Francesco Borsi, Author, Paolo Portoghesi, With Rizzoli International Publications $85 (413p) ISBN 978-0-8478-1290-5
A pioneer of art nouveau, Belgian architect Victor Horta (1861-1947) developed a theory of forms in the hope of influencing human behavior by inducing harmony and comfort. A cobbler's son, he built houses for the bourgeoisie and, according to the authors, provocatively evoked the world of labor and industrial production. Although we tend to think of art nouveau as an exotic hothouse flower, Borsi ( Vienna 1900 ) and Italian architect Portoghesi ( Postmodern ) argue that many of Horta's designs have a consciously political meaning, for example, the Maison du Peuple, a communal complex in Brussels, symbolizes an alliance between a workers' movement and reforming industrialists. Featuring hundreds of color and black-and-white photographs and drawings, as well as detailed essays, this beautiful album investigates Horta's musical motifs, gothic and symbolist influences, and his golden decade prior to WW I, after which he dropped out of the modernist movement and reverted to an eclectic classicism. (Nov.)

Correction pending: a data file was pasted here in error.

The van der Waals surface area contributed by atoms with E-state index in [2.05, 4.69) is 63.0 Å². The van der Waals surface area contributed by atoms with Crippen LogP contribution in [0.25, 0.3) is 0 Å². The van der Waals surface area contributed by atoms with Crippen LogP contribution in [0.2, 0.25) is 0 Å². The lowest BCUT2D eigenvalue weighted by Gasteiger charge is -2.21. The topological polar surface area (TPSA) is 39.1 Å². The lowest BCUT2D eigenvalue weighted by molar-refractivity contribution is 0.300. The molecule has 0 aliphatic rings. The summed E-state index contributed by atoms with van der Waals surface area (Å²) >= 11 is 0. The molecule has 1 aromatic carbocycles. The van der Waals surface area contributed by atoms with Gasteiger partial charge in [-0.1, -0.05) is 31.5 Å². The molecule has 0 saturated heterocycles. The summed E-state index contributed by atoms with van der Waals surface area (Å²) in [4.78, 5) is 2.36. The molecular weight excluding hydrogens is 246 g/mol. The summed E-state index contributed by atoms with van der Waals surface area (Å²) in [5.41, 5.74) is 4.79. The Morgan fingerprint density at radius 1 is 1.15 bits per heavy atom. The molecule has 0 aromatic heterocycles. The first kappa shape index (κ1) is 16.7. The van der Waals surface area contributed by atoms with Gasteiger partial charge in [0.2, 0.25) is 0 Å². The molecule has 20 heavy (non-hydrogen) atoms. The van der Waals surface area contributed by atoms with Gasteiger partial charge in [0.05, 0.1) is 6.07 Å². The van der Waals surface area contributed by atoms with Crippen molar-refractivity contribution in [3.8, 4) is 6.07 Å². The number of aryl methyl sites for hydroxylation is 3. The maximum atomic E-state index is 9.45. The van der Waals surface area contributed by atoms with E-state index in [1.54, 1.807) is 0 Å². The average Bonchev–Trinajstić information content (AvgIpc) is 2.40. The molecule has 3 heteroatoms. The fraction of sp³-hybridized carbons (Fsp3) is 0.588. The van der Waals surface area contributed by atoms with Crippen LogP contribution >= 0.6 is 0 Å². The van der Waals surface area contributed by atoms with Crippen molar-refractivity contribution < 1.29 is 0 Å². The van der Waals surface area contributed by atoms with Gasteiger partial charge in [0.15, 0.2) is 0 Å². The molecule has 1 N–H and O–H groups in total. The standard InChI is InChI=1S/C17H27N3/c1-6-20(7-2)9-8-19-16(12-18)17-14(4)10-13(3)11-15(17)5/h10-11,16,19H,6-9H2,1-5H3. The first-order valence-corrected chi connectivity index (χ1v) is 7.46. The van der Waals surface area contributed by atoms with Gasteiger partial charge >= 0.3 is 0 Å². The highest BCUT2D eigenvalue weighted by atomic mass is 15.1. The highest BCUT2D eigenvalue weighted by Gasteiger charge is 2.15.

Reviewed on: 06/03/1991
Release date: 06/01/1991
Genre: Nonfiction
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